Try to tell St. Louis Rams fans that Janoris Jenkins wasn't very good last season—heck, even attempt to do that with half the guys in media and you'll get complete disagreement with that assessment. Yes, Jenkins returned three interceptions and a fumble recovery for touchdowns last season, but he played 978 other snaps too—many of which were full of rookie mistakes and errors. 

The bright side, of course, is that Peterson took a huge leap forward in his second season, as did guys like San Francisco 49ers cornerback Chris Culliver, New Orleans Saints cornerback Patrick Robinson and New York Giants cornerback Prince Amukamara. One can reasonably expect similar leaps in production from Claiborne, Jenkins and Buffalo Bills cornerback Stephon Gilmore as well. 

The phenomenon of rookie cornerbacks who struggle to adjust in the NFL is not new. A few years ago, former Jacksonville Jaguars general manager Gene Smith explained that the increased importance of the nickelback position was forcing teams to start more young players on the outside, per CBS Sports' Pete Prisco:

It is easier to play as an outside corner as a rookie than it is to play the nickel position. The nickel position is more mentally and physically challenging, as you must be able to process things with a very decisive mind. The nickel must deal with more route combinations and the ball is on you quicker. 

After which, Prisco concluded:

So the rookies usually line up outside. That means when mistakes are made, and they will be, they won't be hidden. It's learning on the run, with their mistakes magnified more than any other position in the game.

We talk glowingly about "Revis Island" in reference to now-Tampa Bay Buccaneers cornerback Darrelle Revis. But, for a young cornerback, being out "on an island" can be both lonely and embarrassing. Much like the hot sun beats upon a tropical island with no shade, the spotlight of one-on-one coverage in the NFL can burn a rookie cornerback just as quickly as a speedy receiver.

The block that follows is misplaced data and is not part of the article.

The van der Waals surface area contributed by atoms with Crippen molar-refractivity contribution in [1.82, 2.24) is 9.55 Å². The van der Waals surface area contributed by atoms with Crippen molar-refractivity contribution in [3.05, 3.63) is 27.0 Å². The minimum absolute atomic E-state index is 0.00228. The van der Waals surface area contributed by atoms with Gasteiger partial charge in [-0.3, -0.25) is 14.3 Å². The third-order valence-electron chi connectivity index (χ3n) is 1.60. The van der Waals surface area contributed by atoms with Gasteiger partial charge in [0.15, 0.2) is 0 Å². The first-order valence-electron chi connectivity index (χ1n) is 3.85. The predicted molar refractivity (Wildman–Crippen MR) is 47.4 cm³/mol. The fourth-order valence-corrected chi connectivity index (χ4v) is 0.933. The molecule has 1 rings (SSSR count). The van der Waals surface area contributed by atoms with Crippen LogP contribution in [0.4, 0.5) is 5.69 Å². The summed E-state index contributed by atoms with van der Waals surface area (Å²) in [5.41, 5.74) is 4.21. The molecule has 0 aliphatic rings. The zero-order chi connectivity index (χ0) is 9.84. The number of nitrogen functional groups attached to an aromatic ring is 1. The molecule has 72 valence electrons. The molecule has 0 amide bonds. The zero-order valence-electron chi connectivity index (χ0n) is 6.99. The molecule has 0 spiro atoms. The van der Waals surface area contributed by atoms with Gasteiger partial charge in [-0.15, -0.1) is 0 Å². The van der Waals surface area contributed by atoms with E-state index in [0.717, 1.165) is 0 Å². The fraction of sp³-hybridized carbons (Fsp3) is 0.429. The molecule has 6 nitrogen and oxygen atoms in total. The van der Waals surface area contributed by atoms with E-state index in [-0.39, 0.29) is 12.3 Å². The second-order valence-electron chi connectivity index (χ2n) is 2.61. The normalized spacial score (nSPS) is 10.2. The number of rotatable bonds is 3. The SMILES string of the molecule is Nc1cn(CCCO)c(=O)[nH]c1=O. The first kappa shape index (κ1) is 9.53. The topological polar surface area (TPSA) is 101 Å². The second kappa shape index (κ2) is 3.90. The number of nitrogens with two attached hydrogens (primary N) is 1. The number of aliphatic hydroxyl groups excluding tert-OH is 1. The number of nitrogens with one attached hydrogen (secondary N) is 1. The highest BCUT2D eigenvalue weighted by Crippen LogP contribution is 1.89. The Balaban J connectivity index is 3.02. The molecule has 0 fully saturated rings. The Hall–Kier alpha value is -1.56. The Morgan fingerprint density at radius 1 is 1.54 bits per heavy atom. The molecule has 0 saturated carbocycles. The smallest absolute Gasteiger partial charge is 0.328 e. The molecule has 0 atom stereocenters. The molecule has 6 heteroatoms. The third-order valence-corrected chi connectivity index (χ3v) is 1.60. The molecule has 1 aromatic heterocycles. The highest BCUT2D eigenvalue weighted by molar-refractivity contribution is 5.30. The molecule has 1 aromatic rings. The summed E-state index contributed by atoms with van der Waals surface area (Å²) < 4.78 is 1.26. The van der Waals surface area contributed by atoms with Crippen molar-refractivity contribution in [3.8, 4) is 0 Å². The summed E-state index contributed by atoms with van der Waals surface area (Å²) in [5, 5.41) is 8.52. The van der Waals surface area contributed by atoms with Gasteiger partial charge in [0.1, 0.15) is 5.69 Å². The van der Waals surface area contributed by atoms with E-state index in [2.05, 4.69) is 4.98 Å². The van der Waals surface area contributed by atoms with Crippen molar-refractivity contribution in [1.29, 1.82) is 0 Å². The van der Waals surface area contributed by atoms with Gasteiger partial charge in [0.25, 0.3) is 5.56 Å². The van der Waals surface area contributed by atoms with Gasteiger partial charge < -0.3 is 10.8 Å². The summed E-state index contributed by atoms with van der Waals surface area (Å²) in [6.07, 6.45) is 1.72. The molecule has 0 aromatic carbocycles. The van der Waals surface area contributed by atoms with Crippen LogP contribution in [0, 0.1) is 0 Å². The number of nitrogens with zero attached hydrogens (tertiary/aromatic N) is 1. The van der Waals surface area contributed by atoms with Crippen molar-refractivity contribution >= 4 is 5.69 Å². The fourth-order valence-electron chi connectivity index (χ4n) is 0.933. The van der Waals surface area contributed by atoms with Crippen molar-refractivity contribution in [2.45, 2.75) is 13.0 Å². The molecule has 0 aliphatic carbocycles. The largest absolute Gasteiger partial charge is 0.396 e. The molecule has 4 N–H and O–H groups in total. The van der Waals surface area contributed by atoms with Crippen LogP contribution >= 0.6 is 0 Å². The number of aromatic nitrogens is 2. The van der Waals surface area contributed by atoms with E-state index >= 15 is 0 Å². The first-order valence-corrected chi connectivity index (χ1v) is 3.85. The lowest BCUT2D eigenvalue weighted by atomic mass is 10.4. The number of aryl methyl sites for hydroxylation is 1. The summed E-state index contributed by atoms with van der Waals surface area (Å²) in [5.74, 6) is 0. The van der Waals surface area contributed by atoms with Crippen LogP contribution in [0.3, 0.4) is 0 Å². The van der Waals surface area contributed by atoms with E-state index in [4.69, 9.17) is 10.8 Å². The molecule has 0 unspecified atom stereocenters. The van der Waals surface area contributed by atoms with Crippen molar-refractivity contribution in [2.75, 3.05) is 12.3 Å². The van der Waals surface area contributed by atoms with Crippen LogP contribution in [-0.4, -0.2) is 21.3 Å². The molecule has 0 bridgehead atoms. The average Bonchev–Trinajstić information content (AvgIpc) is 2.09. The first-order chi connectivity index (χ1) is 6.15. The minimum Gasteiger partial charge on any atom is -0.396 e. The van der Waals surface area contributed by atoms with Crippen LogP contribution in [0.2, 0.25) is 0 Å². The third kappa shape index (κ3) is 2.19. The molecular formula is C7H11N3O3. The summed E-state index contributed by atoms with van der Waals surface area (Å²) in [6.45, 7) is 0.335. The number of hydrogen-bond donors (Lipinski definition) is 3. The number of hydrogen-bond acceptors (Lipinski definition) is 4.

Since he was just mentioned, it's worth noting that Revis had one of the better rookie seasons (2007) of any recent cornerback. Inserted directly into the starting lineup, he made some mistakes, but quickly gained the respect of wide receivers across from him and helped contribute to a New York Jets defense ranked No. 9 against the pass that season. 

What is it about the transition from college to the pros that makes things difficult for most corners? First and foremost, it's because the game is different at the pro-level. Offenses are more complex, and route combinations are more diverse. Former NFL cornerback and head coach and ESPN Insider Herm Edwards explains (subscription required):

As a rookie cornerback, you're going to get beat. There is a learning curve. The question is how you respond. Just look at Patrick Peterson last year. A supremely athletic corner, he was getting beat early and often, but he started to figure it out the second half of the year. As a rookie, you need confidence and have to play on instincts because it's very difficult to learn all of the coverages—especially if they are complex.